Linked by Thom Holwerda on Mon 28th Jul 2014 14:39 UTC
PDAs, Cellphones, Wireless

The technology press and bloggers really seem to have no idea what to make of Tizen. First, it was a huge, credible threat to Android (*), but now that even people who really, really, really want to see Android in trouble can no longer maintain that Tizen is a serious threat, it's now apparently magically a sign of Samsung's weakness. Or, if you believe Reuters, it's a sign of... Both? Or something?

Samsung Electronics Co. suffered another blow to its efforts to cut the dependency of its smartphone business on Google Inc.'s Android operating system, postponing the launch of a new model that runs on its own Tizen software.

The news is the latest disappointment for the Korean giant which is trying to defend its position as the world's largest maker of smartphones from the twin challenges of Apple Inc. AAPL and, at the other end of the market range, Chinese companies such as Huawei, ZTE and Xiaomi.

Of course, those of us who have even a minute understanding of what it takes to create a successful and viable operating system and platform know full well just how unrealistic it is to see Tizen as anything but a fringe experiment that will, in all likelihood, never bear any fruit. You can ask BlackBerry and Microsoft just how hard it is to create, introduce, maintain, and grow a mobile platform in the current Android-iOS duopoly.

I would love for Tizen to be a success, but the cold and harsh truth of this world is that all evidence - both historical and current - points towards it not making any headway whatsoever in smartphones and tablets. Tizen may very well play a role in Samsung's more embedded efforts - like TVs - but don't expect it on any serious phone any time soon, let alone it being a threat to iOS, Android, Windows Phone or even BB10.

However, I want Tizen to be a success not because of some hand-wringing desire to see iOS or Android or Google or Samsung stumble and fall. No, I want it to be a success because the market - and thus consumers - always benefit from choice. The more platforms compete for that precious space in your pockets, the better all of them will become. Without Android, iOS would still be stuck at the level of version 2. Without Windows Phone, Android would still look like a cartoon. Potential other platforms would push the big three to even greater heights.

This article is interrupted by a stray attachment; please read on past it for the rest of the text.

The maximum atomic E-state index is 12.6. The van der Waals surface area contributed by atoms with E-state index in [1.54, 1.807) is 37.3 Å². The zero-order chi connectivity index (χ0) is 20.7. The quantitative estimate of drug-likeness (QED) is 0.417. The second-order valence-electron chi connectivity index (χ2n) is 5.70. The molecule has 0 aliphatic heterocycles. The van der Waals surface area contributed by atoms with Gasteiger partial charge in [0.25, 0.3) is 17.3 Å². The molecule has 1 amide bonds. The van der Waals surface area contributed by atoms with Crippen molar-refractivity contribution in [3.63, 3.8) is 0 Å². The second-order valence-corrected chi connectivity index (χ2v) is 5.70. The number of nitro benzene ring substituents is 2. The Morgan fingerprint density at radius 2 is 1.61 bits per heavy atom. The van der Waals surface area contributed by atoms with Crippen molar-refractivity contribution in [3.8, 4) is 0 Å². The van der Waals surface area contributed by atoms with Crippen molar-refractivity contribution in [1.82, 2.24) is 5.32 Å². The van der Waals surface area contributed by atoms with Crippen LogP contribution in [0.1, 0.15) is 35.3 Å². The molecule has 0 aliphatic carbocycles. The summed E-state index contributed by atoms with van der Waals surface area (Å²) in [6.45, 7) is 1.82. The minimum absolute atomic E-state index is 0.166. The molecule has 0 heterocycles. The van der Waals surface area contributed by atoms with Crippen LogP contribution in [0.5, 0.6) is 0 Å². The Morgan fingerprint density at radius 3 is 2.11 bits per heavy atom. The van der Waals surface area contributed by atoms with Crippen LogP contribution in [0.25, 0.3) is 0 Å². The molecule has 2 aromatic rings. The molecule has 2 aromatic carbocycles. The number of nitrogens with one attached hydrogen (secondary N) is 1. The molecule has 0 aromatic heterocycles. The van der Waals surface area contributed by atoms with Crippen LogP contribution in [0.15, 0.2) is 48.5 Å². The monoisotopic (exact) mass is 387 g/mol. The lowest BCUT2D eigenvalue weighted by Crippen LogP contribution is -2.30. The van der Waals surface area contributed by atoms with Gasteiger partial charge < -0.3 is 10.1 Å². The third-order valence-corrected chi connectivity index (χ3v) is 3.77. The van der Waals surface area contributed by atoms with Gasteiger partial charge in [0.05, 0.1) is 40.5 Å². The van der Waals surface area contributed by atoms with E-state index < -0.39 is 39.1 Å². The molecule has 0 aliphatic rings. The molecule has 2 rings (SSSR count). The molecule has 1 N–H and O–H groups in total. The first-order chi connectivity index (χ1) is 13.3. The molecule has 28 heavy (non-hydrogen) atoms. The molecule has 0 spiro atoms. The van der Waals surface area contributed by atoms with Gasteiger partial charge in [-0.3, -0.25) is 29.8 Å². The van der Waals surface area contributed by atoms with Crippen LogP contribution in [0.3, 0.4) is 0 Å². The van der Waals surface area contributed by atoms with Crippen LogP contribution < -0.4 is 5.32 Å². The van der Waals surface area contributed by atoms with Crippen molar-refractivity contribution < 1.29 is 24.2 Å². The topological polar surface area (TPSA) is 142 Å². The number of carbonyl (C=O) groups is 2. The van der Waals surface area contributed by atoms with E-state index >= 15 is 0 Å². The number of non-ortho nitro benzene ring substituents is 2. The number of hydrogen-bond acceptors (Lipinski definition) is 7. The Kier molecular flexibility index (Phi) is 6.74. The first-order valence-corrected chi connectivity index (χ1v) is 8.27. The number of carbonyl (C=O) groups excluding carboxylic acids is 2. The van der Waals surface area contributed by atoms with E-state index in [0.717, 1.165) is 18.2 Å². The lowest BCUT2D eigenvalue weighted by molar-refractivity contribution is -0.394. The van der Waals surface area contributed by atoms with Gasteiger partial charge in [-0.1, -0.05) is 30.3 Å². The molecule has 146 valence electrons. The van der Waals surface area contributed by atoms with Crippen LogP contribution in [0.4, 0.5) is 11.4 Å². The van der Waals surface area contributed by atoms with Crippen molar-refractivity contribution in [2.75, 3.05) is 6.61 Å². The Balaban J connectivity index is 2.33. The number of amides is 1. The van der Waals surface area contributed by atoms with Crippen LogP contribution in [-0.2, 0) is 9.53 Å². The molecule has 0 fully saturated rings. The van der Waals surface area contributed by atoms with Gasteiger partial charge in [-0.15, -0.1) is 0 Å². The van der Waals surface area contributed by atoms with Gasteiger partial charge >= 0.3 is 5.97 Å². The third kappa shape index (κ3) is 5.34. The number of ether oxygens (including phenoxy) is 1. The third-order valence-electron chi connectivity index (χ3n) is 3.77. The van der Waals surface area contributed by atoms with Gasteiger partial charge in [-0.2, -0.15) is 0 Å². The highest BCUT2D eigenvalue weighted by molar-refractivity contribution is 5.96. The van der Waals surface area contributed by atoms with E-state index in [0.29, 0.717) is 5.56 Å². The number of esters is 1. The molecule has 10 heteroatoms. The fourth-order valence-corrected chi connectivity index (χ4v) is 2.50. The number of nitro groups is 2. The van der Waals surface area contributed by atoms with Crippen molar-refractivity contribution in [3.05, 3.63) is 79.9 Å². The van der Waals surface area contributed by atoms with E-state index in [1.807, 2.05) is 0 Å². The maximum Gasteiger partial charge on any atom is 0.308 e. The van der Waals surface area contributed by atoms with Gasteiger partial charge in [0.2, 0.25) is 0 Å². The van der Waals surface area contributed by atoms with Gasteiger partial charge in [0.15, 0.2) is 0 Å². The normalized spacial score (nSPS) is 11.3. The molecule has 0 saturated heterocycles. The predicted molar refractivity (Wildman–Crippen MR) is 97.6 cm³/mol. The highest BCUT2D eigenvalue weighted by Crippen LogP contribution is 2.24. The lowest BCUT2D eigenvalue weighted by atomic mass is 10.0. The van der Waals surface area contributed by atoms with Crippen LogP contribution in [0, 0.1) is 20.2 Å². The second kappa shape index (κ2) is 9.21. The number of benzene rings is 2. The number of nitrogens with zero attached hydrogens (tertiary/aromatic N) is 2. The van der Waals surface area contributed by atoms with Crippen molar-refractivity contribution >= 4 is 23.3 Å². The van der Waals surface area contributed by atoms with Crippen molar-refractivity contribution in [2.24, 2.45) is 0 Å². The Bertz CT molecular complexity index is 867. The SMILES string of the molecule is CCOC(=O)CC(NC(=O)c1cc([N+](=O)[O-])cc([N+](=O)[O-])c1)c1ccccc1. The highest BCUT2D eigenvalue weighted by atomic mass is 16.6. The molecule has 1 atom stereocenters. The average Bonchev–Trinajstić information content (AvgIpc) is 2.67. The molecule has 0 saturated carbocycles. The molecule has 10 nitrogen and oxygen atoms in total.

I've made my desire to buy a Tizen device very clear. Not because I believe it will change the world or because I consider it an "Android killer", but because I believe diversity in the marketplace benefits us all - whether we're an iOS, Android, or BeOS user.

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RE[2]: End of history
by spiderman on Tue 29th Jul 2014 16:32 UTC in reply to "RE: End of history"
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It doesn't have to be way better. It has to be better at something, that is all. The iPhone was better at web browsing, worse at everything else. And there is room for plenty of other OSes. Steve jobs said capturing 1% of the market would have been very profitable. If a new OS is better for old people, there is room for it ; if a new OS is better at privacy, there is room for it ; if the new OS feels better on curved screens, there is room for it and if the new OS does not require a damn touch screen, there is plenty of room for it.
Now Tizen is not better at anything but Samsung has the market power to sell it and it will sell.
I think people have that view about smartphone because of the Nokia debacle, but Samsung is not Nokia. Nokia fell after years and years or retarded effort to sink the ship. The managers did everything in their power to make sure nothing would work and yet despite all their efforts they still sold a lot of phones with alternative OS. They just feared that their OS would succeed so they killed them all as soon as they started gaining momemtum.

Edited 2014-07-29 16:39 UTC

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